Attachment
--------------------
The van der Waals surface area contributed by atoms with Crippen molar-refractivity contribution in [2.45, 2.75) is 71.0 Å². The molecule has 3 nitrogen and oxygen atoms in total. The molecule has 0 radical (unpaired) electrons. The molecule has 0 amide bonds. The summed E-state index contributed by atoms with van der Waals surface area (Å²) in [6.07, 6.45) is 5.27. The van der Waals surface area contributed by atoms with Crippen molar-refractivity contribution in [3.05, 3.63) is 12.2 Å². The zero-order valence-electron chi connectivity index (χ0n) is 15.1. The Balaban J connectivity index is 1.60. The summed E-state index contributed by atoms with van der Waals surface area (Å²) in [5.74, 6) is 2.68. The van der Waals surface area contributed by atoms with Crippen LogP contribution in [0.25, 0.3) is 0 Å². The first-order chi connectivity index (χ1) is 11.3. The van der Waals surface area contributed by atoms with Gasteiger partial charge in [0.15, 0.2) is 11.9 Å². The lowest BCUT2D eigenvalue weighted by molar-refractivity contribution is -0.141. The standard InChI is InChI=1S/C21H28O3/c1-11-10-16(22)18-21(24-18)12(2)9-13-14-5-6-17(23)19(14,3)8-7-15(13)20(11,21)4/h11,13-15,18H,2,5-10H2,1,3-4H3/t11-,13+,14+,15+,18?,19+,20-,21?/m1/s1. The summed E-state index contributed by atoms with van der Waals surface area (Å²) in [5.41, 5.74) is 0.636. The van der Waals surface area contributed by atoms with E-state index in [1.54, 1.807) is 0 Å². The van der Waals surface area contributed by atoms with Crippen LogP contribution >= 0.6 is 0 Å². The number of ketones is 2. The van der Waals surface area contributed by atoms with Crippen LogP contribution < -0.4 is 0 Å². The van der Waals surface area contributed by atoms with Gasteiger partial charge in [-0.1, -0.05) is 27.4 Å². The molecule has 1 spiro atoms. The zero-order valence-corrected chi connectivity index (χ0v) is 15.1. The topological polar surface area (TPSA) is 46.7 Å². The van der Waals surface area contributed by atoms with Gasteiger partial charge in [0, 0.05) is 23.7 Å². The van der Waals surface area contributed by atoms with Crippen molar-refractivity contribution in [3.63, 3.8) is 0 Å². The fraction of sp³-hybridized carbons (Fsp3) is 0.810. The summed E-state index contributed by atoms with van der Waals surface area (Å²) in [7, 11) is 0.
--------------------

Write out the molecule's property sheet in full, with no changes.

The van der Waals surface area contributed by atoms with Crippen molar-refractivity contribution in [2.45, 2.75) is 71.0 Å². The molecule has 3 nitrogen and oxygen atoms in total. The molecule has 0 radical (unpaired) electrons. The molecule has 0 amide bonds. The summed E-state index contributed by atoms with van der Waals surface area (Å²) in [6.07, 6.45) is 5.27. The van der Waals surface area contributed by atoms with Crippen molar-refractivity contribution in [3.05, 3.63) is 12.2 Å². The zero-order valence-electron chi connectivity index (χ0n) is 15.1. The Balaban J connectivity index is 1.60. The summed E-state index contributed by atoms with van der Waals surface area (Å²) in [5.74, 6) is 2.68. The van der Waals surface area contributed by atoms with Crippen LogP contribution in [0.25, 0.3) is 0 Å². The first-order chi connectivity index (χ1) is 11.3. The van der Waals surface area contributed by atoms with Gasteiger partial charge in [0.15, 0.2) is 11.9 Å². The lowest BCUT2D eigenvalue weighted by molar-refractivity contribution is -0.141. The standard InChI is InChI=1S/C21H28O3/c1-11-10-16(22)18-21(24-18)12(2)9-13-14-5-6-17(23)19(14,3)8-7-15(13)20(11,21)4/h11,13-15,18H,2,5-10H2,1,3-4H3/t11-,13+,14+,15+,18?,19+,20-,21?/m1/s1. The summed E-state index contributed by atoms with van der Waals surface area (Å²) in [5.41, 5.74) is 0.636. The van der Waals surface area contributed by atoms with E-state index in [1.54, 1.807) is 0 Å². The van der Waals surface area contributed by atoms with Crippen LogP contribution >= 0.6 is 0 Å². The number of ketones is 2. The van der Waals surface area contributed by atoms with Crippen LogP contribution < -0.4 is 0 Å². The van der Waals surface area contributed by atoms with Gasteiger partial charge in [-0.1, -0.05) is 27.4 Å². The molecule has 1 spiro atoms. The zero-order valence-corrected chi connectivity index (χ0v) is 15.1. The topological polar surface area (TPSA) is 46.7 Å². The van der Waals surface area contributed by atoms with Gasteiger partial charge in [0, 0.05) is 23.7 Å². The van der Waals surface area contributed by atoms with Crippen molar-refractivity contribution in [3.63, 3.8) is 0 Å². The fraction of sp³-hybridized carbons (Fsp3) is 0.810. The summed E-state index contributed by atoms with van der Waals surface area (Å²) in [7, 11) is 0.